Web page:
Weekend in Cornwall
We booked a short holiday at a cottage on Porthmear Farm in Pendeen, Cornwall. On the day of our departure, it took us ages to get organized and out the door. We couldn’t decide what to bring and in the end didn’t decide at all.
We simply crammed as much stuff into the car as would fit, including several bulging suitcases, a comforter, a pile of hardcover books, and two boxes of food. Eight hours later, car bloated and swimming in darkness, we arrived at the cottage.
The cottage was warm and inviting when we arrived. Fresh scones, homemade strawberry jam, and clotted cream sat on the kitchen counter for us. We made several trips back and forth to the car to unload our trunk.
On one trip, we paused to look up at the sky. It could have been the night sky from another planet. There were so many clusters and sprinkles of stars that it was difficult to find familiar constellations. But the wind needled its way through our coats and we abandonned our gaze and we went inside.
We drove into St. Ives the next day, parked at the top of a hill and walked down into the village. Again the sharp wind bit into us with icy teeth. The streets were empty. Tiny cottages and shops lined the streets, each one unique and many with colorful front doors of bright red, blue, yellow. The town was a maze of bakeries, Cornish pasty shops, gift boutiques, and art galleries. I was thrilled to find a few open, but most were closed until spring. We purchased two fine art prints and two pasties. A couple of pints of beer and some hot food rounded out the afternoon.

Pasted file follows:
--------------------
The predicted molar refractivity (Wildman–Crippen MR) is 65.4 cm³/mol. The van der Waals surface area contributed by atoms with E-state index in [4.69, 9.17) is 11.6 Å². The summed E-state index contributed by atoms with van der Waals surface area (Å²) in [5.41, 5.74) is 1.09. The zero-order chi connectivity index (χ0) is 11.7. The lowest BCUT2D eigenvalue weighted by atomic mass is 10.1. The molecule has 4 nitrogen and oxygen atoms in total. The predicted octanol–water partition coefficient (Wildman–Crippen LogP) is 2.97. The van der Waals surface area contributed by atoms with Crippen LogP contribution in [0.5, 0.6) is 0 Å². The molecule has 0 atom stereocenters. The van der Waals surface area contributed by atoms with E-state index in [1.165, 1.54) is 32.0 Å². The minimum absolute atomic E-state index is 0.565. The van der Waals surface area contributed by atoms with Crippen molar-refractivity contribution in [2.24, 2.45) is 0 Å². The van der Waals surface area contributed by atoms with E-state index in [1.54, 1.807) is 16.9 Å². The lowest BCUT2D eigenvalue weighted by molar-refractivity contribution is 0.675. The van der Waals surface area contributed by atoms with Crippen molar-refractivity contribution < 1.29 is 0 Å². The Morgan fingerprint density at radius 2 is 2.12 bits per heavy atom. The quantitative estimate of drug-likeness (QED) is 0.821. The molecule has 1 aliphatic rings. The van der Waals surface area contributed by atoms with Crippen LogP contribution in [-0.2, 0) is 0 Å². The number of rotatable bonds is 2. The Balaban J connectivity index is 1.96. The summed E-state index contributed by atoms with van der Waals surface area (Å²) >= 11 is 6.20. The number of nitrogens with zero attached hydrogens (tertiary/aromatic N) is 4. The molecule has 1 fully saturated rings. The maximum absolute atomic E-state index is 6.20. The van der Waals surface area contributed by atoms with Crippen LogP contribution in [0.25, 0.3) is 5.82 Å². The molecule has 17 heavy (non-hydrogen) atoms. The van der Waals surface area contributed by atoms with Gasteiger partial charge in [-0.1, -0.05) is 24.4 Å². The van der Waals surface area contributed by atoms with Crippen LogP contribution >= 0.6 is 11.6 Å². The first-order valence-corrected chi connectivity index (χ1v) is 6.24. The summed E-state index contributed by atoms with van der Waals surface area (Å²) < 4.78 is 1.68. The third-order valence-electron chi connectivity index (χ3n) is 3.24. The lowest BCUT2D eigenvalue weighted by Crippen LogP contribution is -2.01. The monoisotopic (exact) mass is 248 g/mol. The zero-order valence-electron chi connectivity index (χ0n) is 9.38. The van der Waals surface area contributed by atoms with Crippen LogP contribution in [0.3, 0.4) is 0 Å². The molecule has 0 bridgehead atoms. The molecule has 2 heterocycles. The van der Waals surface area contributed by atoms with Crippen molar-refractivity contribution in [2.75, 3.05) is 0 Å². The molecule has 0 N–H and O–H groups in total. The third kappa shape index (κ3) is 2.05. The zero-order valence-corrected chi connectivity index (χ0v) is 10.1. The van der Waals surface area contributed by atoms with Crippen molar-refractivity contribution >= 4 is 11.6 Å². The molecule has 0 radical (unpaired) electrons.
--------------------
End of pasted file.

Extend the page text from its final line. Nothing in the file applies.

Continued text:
We went to Land’s End on Monday morning. Not surprisingly, we found that there’s plenty of warning as you approach Land’s End that, if you keep going, you’re in trouble. Take for instance the First and Last Inn in England. And the Last Postbox in England. And the flimsy little rope with the scribble of a sign that warns of the cliff and abysmal drop to the crisp waters of the Atlantic below. It’s all a bit apocolyptic for a Monday morning, but to our amazement, we were crafty enough to venture just far enough to see Land’s End without plummeting over it.
The Minack Theatre is a spectacular theatre carved into a seaside cliff face. I don’t know much about the Minack’s history (really, I need to do my research before I go to a place) but I must say it is stunning. In fact, if you do what we did which is to park at the public beach next to the theatre and climb the deceptively innocent looking path up the hill (which transforms into a shear face of barren vertical rock about half way up), you not only appreciate the grandeur of the Minack but also experience a flood of joy after simply surviving the ascent. Next time we’ll drive up to the Minack’s proper car park, which sits safely atop the sea cliff.